Is there a link between cyberbullying, sexting and drug use?
We’re living in an age where the headlines of cyberbullying and sexting are becoming common. It doesn’t mean we have to accept this as the new normal, we should be embracing these articles as conversation starters with our teen’s.
In a study conducted a few years ago by Journal of Adolescent Health, teen victims of cyberbullying (which now can also be victims of sexting), are more likely to abuse drugs. A more recent study found that youth cyberbullying is most common between friends or former friends.
Why is this disturbing?
Friends and peers are everything to today’s teenager. When someone turns against you or maybe your friend has a jealous streak, it can be brutal online. However the emotional damage it can do to a youth offline can be devastating. How will they handle their pain — will they seek help by talking to an adult or will they possibly turn to substance use to mask their internal pain?
In a Times of India study, it revealed how cyberbullying effected both the online bully and the victim. With this, we have two young people that are struggling to overcome the stress of emotional pain — and now perhaps turning to substance abuse. It’s a full circle of emotional abuse with no winners, which is why parents need to take broader steps to open the dialogue to understand their teen’s online and offline lives.
Sexting might be the new normal, but it doesn’t make it right.
We’ve read a lot of articles about cyberbullying. Sexting can be considering an extension of it as more and more are teens are being lured into sending nudes which can lead to ridicule and harassment online. For many, there can be legal consequences that parents need to know and share with their teens before they find themselves facing sex charges.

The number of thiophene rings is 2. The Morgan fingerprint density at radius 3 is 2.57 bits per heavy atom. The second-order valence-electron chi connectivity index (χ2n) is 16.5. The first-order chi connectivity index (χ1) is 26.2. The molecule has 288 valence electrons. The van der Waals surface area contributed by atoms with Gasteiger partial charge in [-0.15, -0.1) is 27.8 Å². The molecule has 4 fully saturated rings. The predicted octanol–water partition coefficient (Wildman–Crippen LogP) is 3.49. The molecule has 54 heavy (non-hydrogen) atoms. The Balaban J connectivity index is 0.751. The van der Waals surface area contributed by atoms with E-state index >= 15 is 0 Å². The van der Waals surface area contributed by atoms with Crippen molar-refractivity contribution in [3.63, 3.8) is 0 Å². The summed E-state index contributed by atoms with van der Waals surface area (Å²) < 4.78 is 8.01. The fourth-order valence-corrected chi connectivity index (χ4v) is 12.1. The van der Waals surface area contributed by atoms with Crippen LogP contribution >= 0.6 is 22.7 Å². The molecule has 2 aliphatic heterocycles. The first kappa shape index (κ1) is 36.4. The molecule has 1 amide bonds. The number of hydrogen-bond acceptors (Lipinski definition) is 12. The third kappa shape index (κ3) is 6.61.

It’s a parent’s responsibility to empower their teens with the knowledge to make good choices about how to use all forms of technology and social media. But how can parents approach sext education?
• Start talking: When your teens hear news of sext crime cases, initiate a conversation. Talk about how sexting leads to negative consequences even for adults.
• Just do it: You may not get a perfect time to break the ice, but don’t wait for an incident to happen. Be proactive and use a recent headline to open the lines of communication.
• Make it real: Teens don’t always realize that what they do online is “real-life.” Ask them to consider how they would feel if their teacher or grandparent saw a provocative comment or picture. Remind them there’s no rewind online and no true delete button in the digital world.
• Address peer pressure: Teach your teens to be self-confident and take pride in their individuality. ‘Am I pretty enough?’ is a burning question for many young girls today. It takes just a few keystrokes to help them feel good about themselves — or exponentially worse. Acknowledge that social pressure to participate in sexting can be strong. But remind teens that public humiliation stemming from it can be a million times worse. Also give them a way out. If someone is asking them for nudes, let them blame you! Your parent regularly monitor your phone and will take the device from them if they see any sexual content or comments.
• Give them control: If teens receive unwanted sexually-charged messages or pictures, they should know what to do next: Be the solution. They should tell you or another trusted adult, and never forward or share those messages with friends.
Parents have to remember that conversations offline, as well as going online with your teen every once in a while, is imperative to helping them make better decisions when you’re not with them. It’s not about a once or twice chat, these are discussions you have on a regular basis – asking your teen how their cyber-life is should be as common as how their day was at school. It’s that important — and that much a part of their life.
Order Shame Nation book to learn more insights on digital wisdom. A perfect book for both parents and teens to read together and discuss.